VP Pence praises Indonesia's democratic, tolerant values

Posted April 21, 2017

President Donald Trump will attend three summits in Asia in November, Vice-President Mike Pence said during a visit to the headquarters of Asean yesterday.

At the mosque in Jakarta, Pence and his family also toured the cavernous main prayer room - which was empty during his visit but fills up with tens of thousands of worshippers during key dates in the Muslim calender - and admired the towering dome.

Washington had billed Pence's visit to Jakarta as a booster for a strategic partnership between the world's second- and third-largest democracies, but a raft of bilateral disputes with US companies could sap the goodwill from his trip.

Indonesia has a commercial superavit of some 13 billion dollars with the United States and is one of 16 countries that Trump called to investigate at the beginning of this month due to the uneven trade relations.

As leader of the world's most populous Muslim nation, Widodo has voiced worries about Trump's immigration policy, which critics say is biased against Muslims.

But then, as he prepared to leave for a tour of the largest mosque in Indonesia, Pence praised the largest Muslim nation in the world for embracing a more moderate and peaceful ideology.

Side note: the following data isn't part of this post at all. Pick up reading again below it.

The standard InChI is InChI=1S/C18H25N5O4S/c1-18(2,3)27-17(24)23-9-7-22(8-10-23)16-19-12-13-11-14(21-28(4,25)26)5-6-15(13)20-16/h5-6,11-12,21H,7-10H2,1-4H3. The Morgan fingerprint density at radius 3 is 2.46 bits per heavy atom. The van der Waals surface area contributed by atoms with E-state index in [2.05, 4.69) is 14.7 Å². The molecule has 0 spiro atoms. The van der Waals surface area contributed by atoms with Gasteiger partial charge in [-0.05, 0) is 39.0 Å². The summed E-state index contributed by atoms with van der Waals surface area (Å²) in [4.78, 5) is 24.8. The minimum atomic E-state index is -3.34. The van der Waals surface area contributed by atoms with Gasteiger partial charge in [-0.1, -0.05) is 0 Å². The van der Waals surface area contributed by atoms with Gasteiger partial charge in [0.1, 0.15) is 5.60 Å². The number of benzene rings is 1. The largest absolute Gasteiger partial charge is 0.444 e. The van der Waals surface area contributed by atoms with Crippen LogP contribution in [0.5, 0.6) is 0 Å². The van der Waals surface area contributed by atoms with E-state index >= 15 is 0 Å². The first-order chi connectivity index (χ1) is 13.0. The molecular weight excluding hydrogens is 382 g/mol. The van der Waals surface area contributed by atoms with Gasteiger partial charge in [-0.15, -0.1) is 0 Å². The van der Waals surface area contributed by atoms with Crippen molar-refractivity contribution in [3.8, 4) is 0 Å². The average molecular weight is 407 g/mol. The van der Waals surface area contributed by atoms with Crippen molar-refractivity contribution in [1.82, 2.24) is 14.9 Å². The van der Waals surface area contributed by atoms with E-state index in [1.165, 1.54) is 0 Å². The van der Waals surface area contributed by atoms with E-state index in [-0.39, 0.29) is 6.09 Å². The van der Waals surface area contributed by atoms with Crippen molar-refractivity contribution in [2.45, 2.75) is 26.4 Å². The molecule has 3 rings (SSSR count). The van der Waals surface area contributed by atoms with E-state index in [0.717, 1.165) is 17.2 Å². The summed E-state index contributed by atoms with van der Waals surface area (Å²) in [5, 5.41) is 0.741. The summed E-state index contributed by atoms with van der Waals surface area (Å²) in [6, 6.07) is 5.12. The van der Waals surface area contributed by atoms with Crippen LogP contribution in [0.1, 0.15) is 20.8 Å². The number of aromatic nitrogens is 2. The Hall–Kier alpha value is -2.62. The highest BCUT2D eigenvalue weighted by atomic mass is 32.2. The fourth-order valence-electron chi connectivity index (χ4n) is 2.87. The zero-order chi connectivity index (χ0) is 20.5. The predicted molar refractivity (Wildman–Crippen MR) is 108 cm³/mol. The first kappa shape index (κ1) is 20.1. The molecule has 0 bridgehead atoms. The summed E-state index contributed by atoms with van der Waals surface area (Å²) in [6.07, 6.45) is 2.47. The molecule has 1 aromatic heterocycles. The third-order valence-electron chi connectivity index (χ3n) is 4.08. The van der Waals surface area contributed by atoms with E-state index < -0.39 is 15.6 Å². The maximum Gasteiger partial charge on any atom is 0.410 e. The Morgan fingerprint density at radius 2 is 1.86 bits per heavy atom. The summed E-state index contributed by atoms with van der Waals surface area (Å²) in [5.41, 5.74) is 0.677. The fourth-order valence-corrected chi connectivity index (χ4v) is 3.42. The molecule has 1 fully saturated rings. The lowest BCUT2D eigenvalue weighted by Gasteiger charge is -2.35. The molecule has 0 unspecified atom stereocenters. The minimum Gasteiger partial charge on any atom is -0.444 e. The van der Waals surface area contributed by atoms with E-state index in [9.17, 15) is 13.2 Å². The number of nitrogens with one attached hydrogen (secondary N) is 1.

"We want [the US] commitments to ASEAN on issues like South China Sea disputes and tensions on the Korean Peninsula", Rahmat said.

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"His goal is basically to meet with our allies and close partners in the region as part of the new administration reaching out and getting the benefit of the views and insight of our partners about the region", Mr Caruso said.

After arriving in Indonesia's capital, Jakarta, Pence on Thursday held talks with President Joko "Jokowi" Widodo and Vice President Jusuf Kalla on a range of bilateral issues.

"The president and I spoke about that very candidly and very respectfully", Pence told round table discussion with business executives on Friday in Jakarta.

Pence's visit will be the first time a U.S. Vice President has come to Australia before a President in almost 30 years.

"As the second- and third-largest democracies in the world, our two countries share many common values including freedom, the rule of law, human rights and religious diversity", Pence said.

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His message at each of those stops was to reassure political and business leaders that Trump's "America First" policy meant that the United States was open to foreign investment, and that his administration wanted to work with business leaders to knock down barriers for USA products.